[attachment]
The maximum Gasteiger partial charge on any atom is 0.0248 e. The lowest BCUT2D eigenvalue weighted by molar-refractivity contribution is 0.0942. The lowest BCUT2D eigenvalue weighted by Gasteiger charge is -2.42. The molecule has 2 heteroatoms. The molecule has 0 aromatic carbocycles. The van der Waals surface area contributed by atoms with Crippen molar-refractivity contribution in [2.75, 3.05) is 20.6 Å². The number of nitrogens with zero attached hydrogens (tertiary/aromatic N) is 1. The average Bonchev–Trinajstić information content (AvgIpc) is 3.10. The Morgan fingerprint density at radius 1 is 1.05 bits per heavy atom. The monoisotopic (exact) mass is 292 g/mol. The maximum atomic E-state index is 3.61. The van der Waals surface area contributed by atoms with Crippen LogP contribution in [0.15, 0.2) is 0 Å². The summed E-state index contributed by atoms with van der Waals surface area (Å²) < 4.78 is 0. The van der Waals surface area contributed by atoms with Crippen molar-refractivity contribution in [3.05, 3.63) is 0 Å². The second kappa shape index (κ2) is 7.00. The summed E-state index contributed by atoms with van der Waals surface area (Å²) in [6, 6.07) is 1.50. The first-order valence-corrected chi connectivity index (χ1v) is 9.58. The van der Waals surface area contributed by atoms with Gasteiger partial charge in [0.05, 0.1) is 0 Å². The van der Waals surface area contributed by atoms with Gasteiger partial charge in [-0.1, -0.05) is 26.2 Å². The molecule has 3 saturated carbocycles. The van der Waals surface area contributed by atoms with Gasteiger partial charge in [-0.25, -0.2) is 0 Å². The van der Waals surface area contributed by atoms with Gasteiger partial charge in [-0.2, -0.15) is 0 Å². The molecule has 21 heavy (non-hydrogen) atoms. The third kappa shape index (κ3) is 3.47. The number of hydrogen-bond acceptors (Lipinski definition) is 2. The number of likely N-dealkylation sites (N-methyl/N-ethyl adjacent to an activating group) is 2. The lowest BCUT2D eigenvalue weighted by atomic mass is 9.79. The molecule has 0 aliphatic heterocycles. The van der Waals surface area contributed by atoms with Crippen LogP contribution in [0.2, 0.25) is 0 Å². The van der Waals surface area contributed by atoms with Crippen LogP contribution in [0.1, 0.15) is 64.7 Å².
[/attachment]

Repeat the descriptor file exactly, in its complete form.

The maximum Gasteiger partial charge on any atom is 0.0248 e. The lowest BCUT2D eigenvalue weighted by molar-refractivity contribution is 0.0942. The lowest BCUT2D eigenvalue weighted by Gasteiger charge is -2.42. The molecule has 2 heteroatoms. The molecule has 0 aromatic carbocycles. The van der Waals surface area contributed by atoms with Crippen molar-refractivity contribution in [2.75, 3.05) is 20.6 Å². The number of nitrogens with zero attached hydrogens (tertiary/aromatic N) is 1. The average Bonchev–Trinajstić information content (AvgIpc) is 3.10. The Morgan fingerprint density at radius 1 is 1.05 bits per heavy atom. The monoisotopic (exact) mass is 292 g/mol. The maximum atomic E-state index is 3.61. The van der Waals surface area contributed by atoms with Crippen LogP contribution in [0.15, 0.2) is 0 Å². The summed E-state index contributed by atoms with van der Waals surface area (Å²) < 4.78 is 0. The van der Waals surface area contributed by atoms with Crippen molar-refractivity contribution in [3.05, 3.63) is 0 Å². The second kappa shape index (κ2) is 7.00. The summed E-state index contributed by atoms with van der Waals surface area (Å²) in [6, 6.07) is 1.50. The first-order valence-corrected chi connectivity index (χ1v) is 9.58. The van der Waals surface area contributed by atoms with Gasteiger partial charge in [0.05, 0.1) is 0 Å². The van der Waals surface area contributed by atoms with Gasteiger partial charge in [-0.1, -0.05) is 26.2 Å². The molecule has 3 saturated carbocycles. The van der Waals surface area contributed by atoms with Gasteiger partial charge in [-0.25, -0.2) is 0 Å². The van der Waals surface area contributed by atoms with Gasteiger partial charge in [-0.2, -0.15) is 0 Å². The molecule has 21 heavy (non-hydrogen) atoms. The third kappa shape index (κ3) is 3.47. The number of hydrogen-bond acceptors (Lipinski definition) is 2. The number of likely N-dealkylation sites (N-methyl/N-ethyl adjacent to an activating group) is 2. The lowest BCUT2D eigenvalue weighted by atomic mass is 9.79. The molecule has 0 aliphatic heterocycles. The van der Waals surface area contributed by atoms with Crippen LogP contribution in [0.2, 0.25) is 0 Å². The van der Waals surface area contributed by atoms with Crippen LogP contribution in [0.1, 0.15) is 64.7 Å².